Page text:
Three Films by Mai Zetterling (Criterion Collection) (Blu ray) [USA]

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C.C. 95

The Snarky Assassin
Moderator
Premium Supporter
Sep 10, 2014
17,501
The Land, OHIO - U.S.A.
Release Date: December 13, 2022
Prices and Links:
Criterion- $63.96
Amazon- N/A (yet)
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Director: Mai Zetterling
Writer: Mai Zetterling
Starring: Harriet Andersson, Gunnel Lindblom, Gunnar Björnstrand, Ingrid Thulin, Bibi Andersson

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A fearlessly transgressive, long-overlooked pioneer of feminist cinema, Swedish actor turned director Mai Zetterling ruffled the feathers of the patriarchal establishment with a string of bracingly modern, sexually frank, and politically incendiary films focused on female agency and the turbulent state of twentieth-century Europe. Her peerless ability to render subjective psychological states with startling immediacy is on display in Loving Couples, Night Games, and The Girls—three provocative, taboo-shattering works from the 1960s featuring some of Swedish cinema’s most iconic stars. With their audacious narrative structures that fuse reality and fantasy, their elaborate use of metaphor and symbolism, and their willingness to delve into the most fraught realms of human experience, these movies are models of adventurous, passionately engaged filmmaking.

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THREE-BLU-RAY SPECIAL EDITION FEATURES​

  • New 2K digital restorations, with uncompressed monaural soundtracks
  • New interview with author Alicia Malone
  • Maybe I Really Am a Sorceress, a 1989 documentary on director Mai Zetterling, featuring interviews with Zetterling; her coscreenwriter, David Hughes; and actors Harriet Andersson, Ingrid Thulin, Bibi Andersson, and Gunnel Lindblom
  • Lines from the Heart, a 1996 documentary reuniting The Girls actors Harriet Andersson, Bibi Andersson, and Lindblom
  • Interview with Zetterling from 1984 on Loving Couples and The Girls
  • Swedish television footage from 1966, filmed on location during the production of Night Games and at the film’s premiere
  • New English subtitle translations
  • PLUS: An essay by film scholar Mariah Larsson
Trailer for LOVING COUPLES:


Trailer for NIGHT GAMES:


Trailer for THE GIRLS:
 
Last edited:

Space Cadet

Premium Supporter
Nov 26, 2017
6,281
Finland
Night Games : "Night Games functions as both a feverishly perverse family portrait and a serious statement on the tormented soul of a modern Europe reckoning with the demons of its past."

Oh pls, first of all, not very good movie. Second of all, when European (in this case Swedish) is/are have existential crisis (lol) it _does not_ mean the whole of Europe is having one. Even tho Criterion Staff likes to think so. Come on people ...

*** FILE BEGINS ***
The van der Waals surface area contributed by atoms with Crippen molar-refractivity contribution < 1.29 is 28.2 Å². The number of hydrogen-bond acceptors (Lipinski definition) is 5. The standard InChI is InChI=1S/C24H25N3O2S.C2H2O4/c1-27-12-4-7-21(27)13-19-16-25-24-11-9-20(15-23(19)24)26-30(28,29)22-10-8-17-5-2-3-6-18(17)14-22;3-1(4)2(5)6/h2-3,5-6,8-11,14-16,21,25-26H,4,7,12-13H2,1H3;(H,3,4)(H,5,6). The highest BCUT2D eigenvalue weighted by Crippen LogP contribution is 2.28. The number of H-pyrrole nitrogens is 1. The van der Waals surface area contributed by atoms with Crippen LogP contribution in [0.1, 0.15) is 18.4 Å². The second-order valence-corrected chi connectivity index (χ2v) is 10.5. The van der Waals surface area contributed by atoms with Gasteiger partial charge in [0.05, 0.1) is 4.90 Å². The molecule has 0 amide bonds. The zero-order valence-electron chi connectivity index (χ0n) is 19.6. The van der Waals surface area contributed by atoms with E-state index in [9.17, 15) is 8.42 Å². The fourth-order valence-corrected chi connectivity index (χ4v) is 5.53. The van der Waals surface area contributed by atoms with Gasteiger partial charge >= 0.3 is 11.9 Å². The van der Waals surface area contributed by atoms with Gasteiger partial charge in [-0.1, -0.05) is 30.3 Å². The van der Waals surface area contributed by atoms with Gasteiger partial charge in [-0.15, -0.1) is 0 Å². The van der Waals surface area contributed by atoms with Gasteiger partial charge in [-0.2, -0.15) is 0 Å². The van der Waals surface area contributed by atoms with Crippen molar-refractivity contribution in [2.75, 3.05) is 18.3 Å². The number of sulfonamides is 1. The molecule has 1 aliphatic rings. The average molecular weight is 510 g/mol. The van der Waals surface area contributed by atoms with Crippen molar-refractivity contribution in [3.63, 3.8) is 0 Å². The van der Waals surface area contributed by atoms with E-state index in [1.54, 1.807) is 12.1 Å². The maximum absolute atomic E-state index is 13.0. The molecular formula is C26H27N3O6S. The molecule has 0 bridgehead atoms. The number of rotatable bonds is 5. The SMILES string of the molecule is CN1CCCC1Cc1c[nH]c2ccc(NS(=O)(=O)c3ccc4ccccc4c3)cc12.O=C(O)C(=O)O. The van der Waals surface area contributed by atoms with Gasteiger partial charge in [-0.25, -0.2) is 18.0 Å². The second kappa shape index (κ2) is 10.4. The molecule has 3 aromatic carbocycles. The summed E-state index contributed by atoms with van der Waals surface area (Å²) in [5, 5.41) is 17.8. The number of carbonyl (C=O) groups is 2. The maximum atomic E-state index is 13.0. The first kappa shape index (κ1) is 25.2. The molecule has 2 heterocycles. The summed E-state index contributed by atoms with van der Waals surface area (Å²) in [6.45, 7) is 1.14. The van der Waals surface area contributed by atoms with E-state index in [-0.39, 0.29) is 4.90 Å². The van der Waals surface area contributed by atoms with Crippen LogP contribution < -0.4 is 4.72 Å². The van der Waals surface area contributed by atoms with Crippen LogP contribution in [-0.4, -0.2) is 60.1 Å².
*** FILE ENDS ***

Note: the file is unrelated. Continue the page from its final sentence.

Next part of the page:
• Haha
Reactions: C.C. 95

C.C. 95

The Snarky Assassin
Moderator
Premium Supporter
Sep 10, 2014
17,501
The Land, OHIO - U.S.A.
Night Games : "Night Games functions as both a feverishly perverse family portrait and a serious statement on the tormented soul of a modern Europe reckoning with the demons of its past."

Oh pls, first of all, not very good movie. Second of all, when European (in this case Swedish) is/are have existential crisis (lol) it _does not_ mean the whole of Europe is having one. Even tho Criterion Staff likes to think so. Come on people ...
Yeah- Criterion is starting to become that film studies teacher that sees messages in movies that don't exist. :LOL:
a director friend of mine who went USC film school told a story about a professor who was dissecting a Hitchcock film in class - and there was a scene where he went on and on about the significance of a light and where it was placed in the scene, and how it meant something socially or politically, etc.
Later that semester the same class had a guest speaker - the Director of photography for that same film.
One of the students mentioned what the professor had said about the significance of the placement of a light in a certain scene, and how it meant something.
the director of photography said: "That part of the set was dark. So we put a light there."
:hilarious:
 
  • Haha
Reactions: Space Cadet

C.C. 95

The Snarky Assassin
Moderator
Premium Supporter
Sep 10, 2014
17,501
The Land, OHIO - U.S.A.
Yeah- Criterion is starting to become that film studies teacher that sees messages in movies that don't exist. :LOL:
a director friend of mine who went USC film school told a story about a professor who was dissecting a Hitchcock film in class - and there was a scene where he went on and on about the significance of a light and where it was placed in the scene, and how it meant something socially or politically, etc.
Later that semester the same class had a guest speaker - the Director of photography for that same film.
One of the students mentioned what the professor had said about the significance of the placement of a light in a certain scene, and how it meant something.
the director of photography said: "That part of the set was dark. So we put a light there."
:hilarious:
@Flloydo gets the Madame Zorka "seeing into the future with a crystal ball" prize for predicting this! :LOL: :thumbs: